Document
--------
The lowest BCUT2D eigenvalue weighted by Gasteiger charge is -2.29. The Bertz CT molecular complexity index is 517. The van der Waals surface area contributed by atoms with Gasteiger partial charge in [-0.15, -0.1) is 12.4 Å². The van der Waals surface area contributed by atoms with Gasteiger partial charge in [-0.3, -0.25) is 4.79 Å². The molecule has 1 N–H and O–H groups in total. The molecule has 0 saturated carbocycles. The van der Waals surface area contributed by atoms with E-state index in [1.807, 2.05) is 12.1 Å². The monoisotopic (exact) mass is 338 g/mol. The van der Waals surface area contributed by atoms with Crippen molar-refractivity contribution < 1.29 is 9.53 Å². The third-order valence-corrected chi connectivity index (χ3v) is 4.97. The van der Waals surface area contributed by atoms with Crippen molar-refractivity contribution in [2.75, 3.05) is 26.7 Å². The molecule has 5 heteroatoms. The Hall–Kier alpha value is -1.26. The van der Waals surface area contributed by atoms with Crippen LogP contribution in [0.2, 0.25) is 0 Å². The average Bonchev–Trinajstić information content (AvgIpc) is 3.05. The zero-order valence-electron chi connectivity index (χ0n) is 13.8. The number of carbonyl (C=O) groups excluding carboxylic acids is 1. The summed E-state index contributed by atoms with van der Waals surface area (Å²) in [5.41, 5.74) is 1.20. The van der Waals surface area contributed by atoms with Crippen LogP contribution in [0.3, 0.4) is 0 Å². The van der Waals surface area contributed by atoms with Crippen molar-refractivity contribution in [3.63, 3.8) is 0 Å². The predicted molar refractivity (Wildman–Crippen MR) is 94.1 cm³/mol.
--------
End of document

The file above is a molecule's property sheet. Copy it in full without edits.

The lowest BCUT2D eigenvalue weighted by Gasteiger charge is -2.29. The Bertz CT molecular complexity index is 517. The van der Waals surface area contributed by atoms with Gasteiger partial charge in [-0.15, -0.1) is 12.4 Å². The van der Waals surface area contributed by atoms with Gasteiger partial charge in [-0.3, -0.25) is 4.79 Å². The molecule has 1 N–H and O–H groups in total. The molecule has 0 saturated carbocycles. The van der Waals surface area contributed by atoms with E-state index in [1.807, 2.05) is 12.1 Å². The monoisotopic (exact) mass is 338 g/mol. The van der Waals surface area contributed by atoms with Crippen molar-refractivity contribution < 1.29 is 9.53 Å². The third-order valence-corrected chi connectivity index (χ3v) is 4.97. The van der Waals surface area contributed by atoms with Crippen molar-refractivity contribution in [2.75, 3.05) is 26.7 Å². The molecule has 5 heteroatoms. The Hall–Kier alpha value is -1.26. The van der Waals surface area contributed by atoms with Crippen LogP contribution in [0.2, 0.25) is 0 Å². The average Bonchev–Trinajstić information content (AvgIpc) is 3.05. The zero-order valence-electron chi connectivity index (χ0n) is 13.8. The number of carbonyl (C=O) groups excluding carboxylic acids is 1. The summed E-state index contributed by atoms with van der Waals surface area (Å²) in [5.41, 5.74) is 1.20. The van der Waals surface area contributed by atoms with Crippen LogP contribution in [0.3, 0.4) is 0 Å². The van der Waals surface area contributed by atoms with Crippen molar-refractivity contribution in [3.63, 3.8) is 0 Å². The predicted molar refractivity (Wildman–Crippen MR) is 94.1 cm³/mol.